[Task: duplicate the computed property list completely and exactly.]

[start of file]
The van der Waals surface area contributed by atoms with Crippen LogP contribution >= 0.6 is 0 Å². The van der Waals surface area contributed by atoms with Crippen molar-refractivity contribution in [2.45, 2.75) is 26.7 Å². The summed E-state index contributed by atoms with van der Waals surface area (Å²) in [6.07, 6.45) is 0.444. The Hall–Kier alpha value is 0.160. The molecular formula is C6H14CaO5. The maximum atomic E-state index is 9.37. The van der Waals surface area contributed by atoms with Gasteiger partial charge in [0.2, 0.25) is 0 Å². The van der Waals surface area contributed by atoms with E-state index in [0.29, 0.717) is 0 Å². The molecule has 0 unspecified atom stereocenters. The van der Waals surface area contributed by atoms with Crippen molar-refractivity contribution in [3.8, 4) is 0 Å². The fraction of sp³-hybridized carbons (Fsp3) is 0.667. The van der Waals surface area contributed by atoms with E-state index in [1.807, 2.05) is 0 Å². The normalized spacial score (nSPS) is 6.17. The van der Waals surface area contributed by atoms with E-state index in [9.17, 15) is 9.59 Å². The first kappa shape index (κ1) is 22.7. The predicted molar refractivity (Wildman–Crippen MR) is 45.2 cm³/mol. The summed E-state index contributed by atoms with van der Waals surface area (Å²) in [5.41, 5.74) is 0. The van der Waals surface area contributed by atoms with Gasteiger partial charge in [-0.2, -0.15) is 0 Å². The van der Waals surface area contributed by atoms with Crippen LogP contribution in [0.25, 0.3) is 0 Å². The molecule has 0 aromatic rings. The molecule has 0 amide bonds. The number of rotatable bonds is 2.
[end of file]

The van der Waals surface area contributed by atoms with Crippen LogP contribution >= 0.6 is 0 Å². The van der Waals surface area contributed by atoms with Crippen molar-refractivity contribution in [2.45, 2.75) is 26.7 Å². The summed E-state index contributed by atoms with van der Waals surface area (Å²) in [6.07, 6.45) is 0.444. The Hall–Kier alpha value is 0.160. The molecular formula is C6H14CaO5. The maximum atomic E-state index is 9.37. The van der Waals surface area contributed by atoms with Gasteiger partial charge in [0.2, 0.25) is 0 Å². The van der Waals surface area contributed by atoms with E-state index in [0.29, 0.717) is 0 Å². The molecule has 0 unspecified atom stereocenters. The van der Waals surface area contributed by atoms with Crippen molar-refractivity contribution in [3.8, 4) is 0 Å². The fraction of sp³-hybridized carbons (Fsp3) is 0.667. The van der Waals surface area contributed by atoms with E-state index in [1.807, 2.05) is 0 Å². The normalized spacial score (nSPS) is 6.17. The van der Waals surface area contributed by atoms with E-state index in [9.17, 15) is 9.59 Å². The first kappa shape index (κ1) is 22.7. The predicted molar refractivity (Wildman–Crippen MR) is 45.2 cm³/mol. The summed E-state index contributed by atoms with van der Waals surface area (Å²) in [5.41, 5.74) is 0. The van der Waals surface area contributed by atoms with Gasteiger partial charge in [-0.2, -0.15) is 0 Å². The van der Waals surface area contributed by atoms with Crippen LogP contribution in [0.25, 0.3) is 0 Å². The molecule has 0 aromatic rings. The molecule has 0 amide bonds. The number of rotatable bonds is 2.